If you had to choose, which writer would you consider a mentor?
Pinning down one particular mentor is hard but I would say Chinua Achebe. Arrow of God for instance was written when he was 28 and I am awed at the audacity of his muse and its ability to lead Achebe on to places no pitiable Western boot-licking would have been able to do.
What books are you reading now?
Facebook! Well, that’s a joke, but I do spend considerable time looking at faces and the stories they tell (There are some hot notes, by the way) Ok seriously, I’m currently reading J.D Salinger’s The Catcher in the Rye, Maugham Somerset’s Of Human Bondage and Barack Obama’s Audacity of Hope. My lap top has over 50 books waiting for my attention. I also read short stories on the internet on a daily basis.
Are there any new authors that have grasped your interest?
Adaobi Tricia Nwaubani is one to look out for. I love I do not come to you by chance. If you have read the book, you know that it is just the angle I would look at something as serious as internet scamming. I also like Eghosa Imasuen. To Saint Patrick, his alternate history book showed a piercing intelligence.
Is there anything you find particularly challenging in your writing?
There are three things I find challenging. The first is finding time to actually write. I juggle a day job as a pharmacist, raising my son, preparing applications for a Masters Program starting in February, reading and of course facebooking, tweeting and protracted ‘ internet ‘researching’. I have now decided to write mostly in the middle of the night when my internet would be inactive, my little boy asleep and the Pharmacy closed.
The second is finding things to write about that readers would care to read. A lot of stuff goes through my mind every day, but I’m always wondering if anyone would bother. Why would they want to read about my hair? But thank God for little mercies; they did.
The third is power supply. I can no longer write. I mean literally. My fingers wobble when I hold a pen. I do all my writing on a Compaq Mini with a battery life of 45 mins. When the power is out and for some reason I can’t charge the lap top, I’m visibly agitated. In those times, I manage to scribble on scrap paper I find in my oversize tote.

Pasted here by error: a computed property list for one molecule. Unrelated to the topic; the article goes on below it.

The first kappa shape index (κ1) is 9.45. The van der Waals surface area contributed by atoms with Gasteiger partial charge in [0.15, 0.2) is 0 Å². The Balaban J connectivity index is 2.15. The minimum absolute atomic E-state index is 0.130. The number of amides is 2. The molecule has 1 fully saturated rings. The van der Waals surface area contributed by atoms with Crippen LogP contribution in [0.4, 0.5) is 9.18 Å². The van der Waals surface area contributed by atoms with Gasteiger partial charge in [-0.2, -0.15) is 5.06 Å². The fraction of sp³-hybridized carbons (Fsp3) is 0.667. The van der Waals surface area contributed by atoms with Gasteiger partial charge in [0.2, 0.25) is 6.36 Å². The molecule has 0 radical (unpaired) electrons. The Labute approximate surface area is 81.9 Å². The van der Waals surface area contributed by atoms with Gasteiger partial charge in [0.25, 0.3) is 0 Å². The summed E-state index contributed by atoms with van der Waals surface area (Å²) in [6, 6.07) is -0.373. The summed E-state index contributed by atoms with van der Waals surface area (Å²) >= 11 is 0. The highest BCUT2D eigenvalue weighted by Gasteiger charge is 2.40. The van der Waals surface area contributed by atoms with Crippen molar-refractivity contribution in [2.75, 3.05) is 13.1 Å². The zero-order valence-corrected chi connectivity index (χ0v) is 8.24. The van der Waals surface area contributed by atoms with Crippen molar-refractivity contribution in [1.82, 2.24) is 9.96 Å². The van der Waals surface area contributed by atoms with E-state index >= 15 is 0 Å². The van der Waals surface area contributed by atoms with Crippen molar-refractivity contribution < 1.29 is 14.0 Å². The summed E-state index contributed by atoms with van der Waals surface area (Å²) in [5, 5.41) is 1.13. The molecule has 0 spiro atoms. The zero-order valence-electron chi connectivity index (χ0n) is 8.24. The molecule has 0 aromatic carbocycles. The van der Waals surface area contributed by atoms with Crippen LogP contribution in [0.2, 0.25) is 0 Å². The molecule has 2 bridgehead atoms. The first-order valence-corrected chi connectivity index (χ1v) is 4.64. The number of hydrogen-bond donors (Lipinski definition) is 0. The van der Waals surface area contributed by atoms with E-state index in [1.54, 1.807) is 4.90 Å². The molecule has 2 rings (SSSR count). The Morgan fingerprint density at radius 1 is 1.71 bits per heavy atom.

Who is your favorite author and what is it that really strikes you about their work?
I would need to read so much more to settle on a favorite, so I’ll say within the limited scope of twenty six years of reading, I like Enid (I always thought it was Guid) Blyton because she wove magic into a little girl’s mind and transported her to places such as a tree and a wishing chair and African legend Chinua Achebe for his fluid prose and the rich blend of local dialect and English language.
What do you think of the Nigerian publishing industry?
Publishers are not printers. Publishing includes an entire network of agents, editors, proof readers, publicists, distributors, printers, book reviewers etc. For Nigeria’s publishing industry to be vibrant, people need to realize that editing is a career and literary agency too. Farafina and Cassava Republic are doing well, but we need so many more; you can’t have only two thriving publishing houses for a country of 140 million when at least a tenth of my Facebook friend’s have desires to publish in the future.
Another area where Nigerian publishing has failed is in electronic publishing. There is such a thing as e books (see Kindle) and web sites where people pay to view so that the thousands of young writers all over the country would get paid something. The government also has a role to play in providing grants and competition sponsorships. If we have our own competitions, people would be disinclined to pander to Western sensibilities. We would simply tell our own stories to ourselves and any one that cares to listen/read.
What comments do you have about the reading culture in the country?
The question is obviously asking, “do Nigerians read paper books?” The answer is No! Most of them don’t. But a lot of people read Facebook, Twitter, blogs, online magazines, BB group chats, etc. Nigeria has been through a lot and so it is hardly surprising that book shops are empty, but the country can be helped if the publishing industry keeps up with the times and embraces electronic publishing. Naija Stories is doing well and has made innovative strides especially with the introduction of the Podcast to which a story of mine, Cold Feet was converted.
Do you have anything specific that you want to say to your readers?